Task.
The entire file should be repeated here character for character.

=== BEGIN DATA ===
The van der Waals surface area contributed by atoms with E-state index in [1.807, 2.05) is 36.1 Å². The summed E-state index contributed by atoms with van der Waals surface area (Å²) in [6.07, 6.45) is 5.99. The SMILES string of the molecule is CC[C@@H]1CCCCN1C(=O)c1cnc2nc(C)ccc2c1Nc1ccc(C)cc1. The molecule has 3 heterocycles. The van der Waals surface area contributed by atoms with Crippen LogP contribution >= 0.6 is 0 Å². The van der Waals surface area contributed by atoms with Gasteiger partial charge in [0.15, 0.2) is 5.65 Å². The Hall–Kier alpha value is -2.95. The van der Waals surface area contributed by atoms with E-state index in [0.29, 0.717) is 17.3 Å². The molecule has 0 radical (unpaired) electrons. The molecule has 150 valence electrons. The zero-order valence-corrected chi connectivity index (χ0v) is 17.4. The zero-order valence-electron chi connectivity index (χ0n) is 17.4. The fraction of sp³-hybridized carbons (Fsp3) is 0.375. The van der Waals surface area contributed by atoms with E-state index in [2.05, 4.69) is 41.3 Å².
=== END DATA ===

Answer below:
The van der Waals surface area contributed by atoms with E-state index in [1.807, 2.05) is 36.1 Å². The summed E-state index contributed by atoms with van der Waals surface area (Å²) in [6.07, 6.45) is 5.99. The SMILES string of the molecule is CC[C@@H]1CCCCN1C(=O)c1cnc2nc(C)ccc2c1Nc1ccc(C)cc1. The molecule has 3 heterocycles. The van der Waals surface area contributed by atoms with Crippen LogP contribution >= 0.6 is 0 Å². The van der Waals surface area contributed by atoms with Gasteiger partial charge in [0.15, 0.2) is 5.65 Å². The Hall–Kier alpha value is -2.95. The van der Waals surface area contributed by atoms with E-state index in [0.29, 0.717) is 17.3 Å². The molecule has 0 radical (unpaired) electrons. The molecule has 150 valence electrons. The zero-order valence-corrected chi connectivity index (χ0v) is 17.4. The zero-order valence-electron chi connectivity index (χ0n) is 17.4. The fraction of sp³-hybridized carbons (Fsp3) is 0.375. The van der Waals surface area contributed by atoms with E-state index in [2.05, 4.69) is 41.3 Å².